Snapshot Sunday: The Dome of the Blue Mosque

[ptcPhoto filename=”BlueMosqueSS700-1.jpg” title=”Sultanahmet” caption=”The main dome of the Blue Mosque in Istanbul, Turkey.” position=”center”]

Sultan Ahmet initiated the construction of his Istanbul mosque in 1609 when he was only nineteen years old. Its beauty was meant to rival that of neighboring Hagia Sophia, which was originally built over a thousand years earlier. Most would agree that the 20,000 blue tiles which give the Blue Mosque its name accomplished that goal.

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Snapshot Sunday: Turkish Coffee and Baklava in Istanbul

[ptcPhoto filename=”IstanbulSS700-1.jpg” title=”Sweet treats” caption=”Turkish coffee and baklava in Istanbul, Turkey” position=”center”]

Offered up in tiny cups all around the city, Turkish coffee is known for its strong flavor and a half inch of “coffee sludge” at the bottom of each serving. The grounds left over are sometimes used for tasseography, a form of fortune telling that dates back to medieval Europe.

Turkey, Greece, Syria, and Lebanon all lay claim to the original baklava, but there’s no doubt that the Turks have a pretty outstanding version of it. Perfect for a rainy day in Istanbul.

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Spain Costs: $98 a Day

Ah, Spain. When we were there we felt like euros were just seeping out in every direction. Then we went to Australia and realized what an expensive place really is. With some patience and self-control, you can fit quite a lot in to a $100 USD a day budget. Our favorite aspects of Spain – the wine, olives, jamón, and flamenco – don’t have to cost that much at all.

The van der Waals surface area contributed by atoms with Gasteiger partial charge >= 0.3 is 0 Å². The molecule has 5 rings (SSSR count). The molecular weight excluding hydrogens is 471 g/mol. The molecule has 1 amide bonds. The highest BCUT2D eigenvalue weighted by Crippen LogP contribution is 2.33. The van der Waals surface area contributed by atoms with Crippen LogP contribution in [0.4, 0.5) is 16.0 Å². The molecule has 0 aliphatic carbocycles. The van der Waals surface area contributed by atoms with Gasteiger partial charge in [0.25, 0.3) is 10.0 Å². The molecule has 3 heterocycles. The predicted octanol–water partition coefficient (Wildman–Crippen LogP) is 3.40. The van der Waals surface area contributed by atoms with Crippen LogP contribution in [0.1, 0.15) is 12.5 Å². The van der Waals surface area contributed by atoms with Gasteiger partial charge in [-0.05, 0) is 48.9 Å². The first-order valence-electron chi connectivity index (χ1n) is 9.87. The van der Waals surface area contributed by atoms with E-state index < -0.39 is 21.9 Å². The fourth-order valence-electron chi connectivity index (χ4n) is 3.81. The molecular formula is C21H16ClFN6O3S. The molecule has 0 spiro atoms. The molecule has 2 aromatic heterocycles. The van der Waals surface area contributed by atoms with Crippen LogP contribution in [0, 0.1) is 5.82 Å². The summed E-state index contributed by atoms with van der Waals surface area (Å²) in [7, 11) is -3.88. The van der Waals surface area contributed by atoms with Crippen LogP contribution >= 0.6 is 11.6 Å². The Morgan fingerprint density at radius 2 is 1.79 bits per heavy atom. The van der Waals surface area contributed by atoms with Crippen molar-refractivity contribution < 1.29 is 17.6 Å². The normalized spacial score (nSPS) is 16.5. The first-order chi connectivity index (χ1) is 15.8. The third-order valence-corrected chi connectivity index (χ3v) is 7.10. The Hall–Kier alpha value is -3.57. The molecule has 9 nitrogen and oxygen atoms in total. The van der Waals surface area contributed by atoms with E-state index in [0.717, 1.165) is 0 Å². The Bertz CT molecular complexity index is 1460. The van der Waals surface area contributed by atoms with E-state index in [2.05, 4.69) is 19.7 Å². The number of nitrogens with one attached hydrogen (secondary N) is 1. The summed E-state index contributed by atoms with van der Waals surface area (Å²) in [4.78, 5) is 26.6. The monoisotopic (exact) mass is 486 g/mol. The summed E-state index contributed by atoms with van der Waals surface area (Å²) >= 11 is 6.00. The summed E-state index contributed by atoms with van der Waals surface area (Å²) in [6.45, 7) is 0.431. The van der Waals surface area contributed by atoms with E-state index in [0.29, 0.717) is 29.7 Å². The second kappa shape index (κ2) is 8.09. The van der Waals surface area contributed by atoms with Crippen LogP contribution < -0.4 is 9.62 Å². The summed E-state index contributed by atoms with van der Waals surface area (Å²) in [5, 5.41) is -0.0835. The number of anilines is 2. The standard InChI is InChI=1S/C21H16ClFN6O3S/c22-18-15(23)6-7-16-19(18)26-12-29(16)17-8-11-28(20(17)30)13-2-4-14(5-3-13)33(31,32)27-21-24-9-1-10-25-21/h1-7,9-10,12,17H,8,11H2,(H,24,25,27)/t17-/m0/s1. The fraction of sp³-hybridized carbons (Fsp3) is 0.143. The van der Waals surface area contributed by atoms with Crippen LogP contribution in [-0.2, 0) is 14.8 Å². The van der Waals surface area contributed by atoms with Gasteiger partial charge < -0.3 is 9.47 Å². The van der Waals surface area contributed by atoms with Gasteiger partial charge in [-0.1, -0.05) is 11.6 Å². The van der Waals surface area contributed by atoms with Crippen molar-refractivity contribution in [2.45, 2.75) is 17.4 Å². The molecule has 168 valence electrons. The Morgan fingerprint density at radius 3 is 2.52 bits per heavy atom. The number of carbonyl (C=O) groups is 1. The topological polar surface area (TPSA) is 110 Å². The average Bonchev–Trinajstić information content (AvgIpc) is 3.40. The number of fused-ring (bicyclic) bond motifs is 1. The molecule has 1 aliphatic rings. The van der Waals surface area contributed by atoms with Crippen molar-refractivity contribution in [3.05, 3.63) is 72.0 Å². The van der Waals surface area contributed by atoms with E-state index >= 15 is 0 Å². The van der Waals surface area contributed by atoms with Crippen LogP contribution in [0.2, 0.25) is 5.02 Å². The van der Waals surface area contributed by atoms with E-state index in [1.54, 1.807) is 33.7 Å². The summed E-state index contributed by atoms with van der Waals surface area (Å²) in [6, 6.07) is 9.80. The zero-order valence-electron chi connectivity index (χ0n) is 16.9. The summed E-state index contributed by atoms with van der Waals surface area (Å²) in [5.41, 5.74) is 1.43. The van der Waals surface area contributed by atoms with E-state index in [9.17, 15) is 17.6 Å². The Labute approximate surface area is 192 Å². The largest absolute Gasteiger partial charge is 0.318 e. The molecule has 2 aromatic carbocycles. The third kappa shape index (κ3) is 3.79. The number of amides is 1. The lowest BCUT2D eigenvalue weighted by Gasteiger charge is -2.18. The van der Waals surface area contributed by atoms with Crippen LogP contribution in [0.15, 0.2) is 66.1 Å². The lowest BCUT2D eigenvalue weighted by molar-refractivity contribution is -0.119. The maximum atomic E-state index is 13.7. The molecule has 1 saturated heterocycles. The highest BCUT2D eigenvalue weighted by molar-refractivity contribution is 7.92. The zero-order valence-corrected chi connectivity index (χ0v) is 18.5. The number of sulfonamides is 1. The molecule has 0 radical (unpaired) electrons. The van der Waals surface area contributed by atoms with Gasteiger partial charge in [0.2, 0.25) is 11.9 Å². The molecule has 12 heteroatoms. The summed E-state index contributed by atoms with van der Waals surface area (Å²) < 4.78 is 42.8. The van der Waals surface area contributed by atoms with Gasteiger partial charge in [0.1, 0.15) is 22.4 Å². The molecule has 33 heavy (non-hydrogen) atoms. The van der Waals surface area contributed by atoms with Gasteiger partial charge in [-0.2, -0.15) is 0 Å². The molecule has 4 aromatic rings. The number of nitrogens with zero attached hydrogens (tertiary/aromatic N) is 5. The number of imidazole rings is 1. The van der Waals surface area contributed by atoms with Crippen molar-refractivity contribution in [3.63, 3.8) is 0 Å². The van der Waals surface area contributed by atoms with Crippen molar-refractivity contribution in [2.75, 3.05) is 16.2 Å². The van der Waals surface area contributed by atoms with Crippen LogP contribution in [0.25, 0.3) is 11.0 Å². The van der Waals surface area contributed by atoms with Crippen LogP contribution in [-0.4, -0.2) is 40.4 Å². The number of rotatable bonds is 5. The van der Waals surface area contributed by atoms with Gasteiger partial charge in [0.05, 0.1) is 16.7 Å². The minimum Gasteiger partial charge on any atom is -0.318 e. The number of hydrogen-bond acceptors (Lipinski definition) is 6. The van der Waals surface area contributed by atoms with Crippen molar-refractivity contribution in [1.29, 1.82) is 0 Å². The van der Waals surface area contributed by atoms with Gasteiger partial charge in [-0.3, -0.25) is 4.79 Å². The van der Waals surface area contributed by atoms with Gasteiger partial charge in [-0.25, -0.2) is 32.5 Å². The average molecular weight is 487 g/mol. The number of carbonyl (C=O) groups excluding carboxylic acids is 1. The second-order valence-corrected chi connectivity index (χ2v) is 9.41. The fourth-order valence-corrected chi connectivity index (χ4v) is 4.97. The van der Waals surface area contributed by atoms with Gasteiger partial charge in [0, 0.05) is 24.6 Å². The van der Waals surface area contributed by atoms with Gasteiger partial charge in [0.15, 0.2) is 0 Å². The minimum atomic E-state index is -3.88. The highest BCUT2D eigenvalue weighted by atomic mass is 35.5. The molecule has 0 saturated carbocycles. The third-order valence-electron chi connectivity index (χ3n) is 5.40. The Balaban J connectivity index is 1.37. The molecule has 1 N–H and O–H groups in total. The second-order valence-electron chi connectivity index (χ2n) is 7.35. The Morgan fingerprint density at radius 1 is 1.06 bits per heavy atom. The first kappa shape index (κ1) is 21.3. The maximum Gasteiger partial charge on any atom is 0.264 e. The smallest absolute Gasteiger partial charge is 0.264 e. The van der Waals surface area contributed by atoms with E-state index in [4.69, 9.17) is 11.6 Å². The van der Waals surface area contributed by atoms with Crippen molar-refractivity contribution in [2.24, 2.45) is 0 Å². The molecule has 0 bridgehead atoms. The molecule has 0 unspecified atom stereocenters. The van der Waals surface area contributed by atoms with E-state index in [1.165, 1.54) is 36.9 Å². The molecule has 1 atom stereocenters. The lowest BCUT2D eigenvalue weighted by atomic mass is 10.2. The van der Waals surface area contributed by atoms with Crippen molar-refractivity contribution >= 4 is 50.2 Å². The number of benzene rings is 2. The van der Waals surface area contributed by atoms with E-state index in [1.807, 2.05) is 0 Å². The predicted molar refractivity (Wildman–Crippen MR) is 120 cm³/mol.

Just want the numbers? Skip to the bottom.

That $100 budget may preclude a some sights, restaurant meals, and all-nighters out at the discotheques, but overall we found it pretty affordable by European standards. As you can see from my handy-dandy pie chart at the bottom of this post, our transportation costs took up an inordinate amount of our daily budget – if we had it to do over again we’d probably spend even less. (Incidentally, we found that renting a car in Europe might not be the best idea…more on that later.)

To save money on food, try sticking with the menú del día (the menu of the day, normally around €10/$14) and tapas. The bread and olives that come with the meal are almost always free in Spain, which is a nice added bonus. Wine and beer aren’t badly priced either – you can buy bottles of good Spanish wine for only €1-2 ($2-3) at the market. With regard to jamón…if you plan to eat as much as we did, you might want to stick to the southern state of Andalusia (it’s much cheaper there!).

[ptcPhoto filename=”BudgetPaella.jpg” title=”Paella” caption=”Paella in Barcelona. If it doesn’t take them at least 30 minutes to make it, you aren’t getting the real thing!” position=”center”]

If you’re into flamenco, there are usually free shows at flamenco bars later in the evenings. You may have to ask your hotel or locals to find out where they are. You can pay €35 ($48) to go to a fully choreographed performance but we were really happy with the free shows.

As far as daytime entertainment goes, Spanish cities are full of stunning architecture, quirky street performers and public art installments – all of which are free to enjoy. Museums do tend to be on the expensive side, so keep an eye out for free days (unfortunately you won’t be the only one, though – the queues on these days are dreadful).

[ptcPhoto filename=”DaliAbeBudget.jpg” title=”Abe” caption=”From the Dali Museum. What do you see?” position=”center”]

In terms of lodging, we were limited to a lot of dorms – one of which was probably the worst we’ve ever stayed in (ask me about Bronchitis Boy sometime). The upside to dorms is that they usually have kitchens so you can forego a few restaurant meals.